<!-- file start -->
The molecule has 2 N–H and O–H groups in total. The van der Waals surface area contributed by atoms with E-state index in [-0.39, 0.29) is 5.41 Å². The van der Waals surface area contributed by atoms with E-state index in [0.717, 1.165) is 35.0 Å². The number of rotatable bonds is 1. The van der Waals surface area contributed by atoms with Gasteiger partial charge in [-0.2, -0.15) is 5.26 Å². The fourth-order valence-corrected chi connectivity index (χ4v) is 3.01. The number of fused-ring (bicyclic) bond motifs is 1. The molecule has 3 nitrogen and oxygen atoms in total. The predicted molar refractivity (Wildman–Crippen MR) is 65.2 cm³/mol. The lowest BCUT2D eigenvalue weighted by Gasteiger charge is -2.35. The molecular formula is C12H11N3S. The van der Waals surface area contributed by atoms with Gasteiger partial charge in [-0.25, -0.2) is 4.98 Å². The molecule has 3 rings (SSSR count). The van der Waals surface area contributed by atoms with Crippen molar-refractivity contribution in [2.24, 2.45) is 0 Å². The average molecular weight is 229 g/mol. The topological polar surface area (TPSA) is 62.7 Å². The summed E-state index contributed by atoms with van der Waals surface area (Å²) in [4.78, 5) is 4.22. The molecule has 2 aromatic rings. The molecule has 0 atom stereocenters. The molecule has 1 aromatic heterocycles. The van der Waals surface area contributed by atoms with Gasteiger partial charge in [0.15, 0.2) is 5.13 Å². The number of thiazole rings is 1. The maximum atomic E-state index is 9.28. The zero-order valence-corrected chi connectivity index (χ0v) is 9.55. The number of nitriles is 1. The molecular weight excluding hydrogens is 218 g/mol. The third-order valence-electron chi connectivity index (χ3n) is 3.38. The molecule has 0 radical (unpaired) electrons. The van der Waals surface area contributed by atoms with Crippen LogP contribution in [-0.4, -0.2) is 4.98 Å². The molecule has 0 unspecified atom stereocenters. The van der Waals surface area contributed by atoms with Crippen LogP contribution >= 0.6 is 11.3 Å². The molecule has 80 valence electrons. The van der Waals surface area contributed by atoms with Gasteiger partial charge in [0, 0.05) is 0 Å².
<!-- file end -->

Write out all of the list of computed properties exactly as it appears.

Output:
The molecule has 2 N–H and O–H groups in total. The van der Waals surface area contributed by atoms with E-state index in [-0.39, 0.29) is 5.41 Å². The van der Waals surface area contributed by atoms with E-state index in [0.717, 1.165) is 35.0 Å². The number of rotatable bonds is 1. The van der Waals surface area contributed by atoms with Gasteiger partial charge in [-0.2, -0.15) is 5.26 Å². The fourth-order valence-corrected chi connectivity index (χ4v) is 3.01. The number of fused-ring (bicyclic) bond motifs is 1. The molecule has 3 nitrogen and oxygen atoms in total. The predicted molar refractivity (Wildman–Crippen MR) is 65.2 cm³/mol. The lowest BCUT2D eigenvalue weighted by Gasteiger charge is -2.35. The molecular formula is C12H11N3S. The van der Waals surface area contributed by atoms with Gasteiger partial charge in [-0.25, -0.2) is 4.98 Å². The molecule has 3 rings (SSSR count). The van der Waals surface area contributed by atoms with Crippen molar-refractivity contribution in [2.24, 2.45) is 0 Å². The average molecular weight is 229 g/mol. The topological polar surface area (TPSA) is 62.7 Å². The summed E-state index contributed by atoms with van der Waals surface area (Å²) in [4.78, 5) is 4.22. The molecule has 2 aromatic rings. The molecule has 0 atom stereocenters. The molecule has 1 aromatic heterocycles. The van der Waals surface area contributed by atoms with Gasteiger partial charge in [0.15, 0.2) is 5.13 Å². The number of thiazole rings is 1. The maximum atomic E-state index is 9.28. The zero-order valence-corrected chi connectivity index (χ0v) is 9.55. The number of nitriles is 1. The molecular weight excluding hydrogens is 218 g/mol. The third-order valence-electron chi connectivity index (χ3n) is 3.38. The molecule has 0 radical (unpaired) electrons. The van der Waals surface area contributed by atoms with Crippen LogP contribution in [-0.4, -0.2) is 4.98 Å². The molecule has 0 unspecified atom stereocenters. The van der Waals surface area contributed by atoms with Crippen LogP contribution >= 0.6 is 11.3 Å². The molecule has 80 valence electrons. The van der Waals surface area contributed by atoms with Gasteiger partial charge in [0, 0.05) is 0 Å².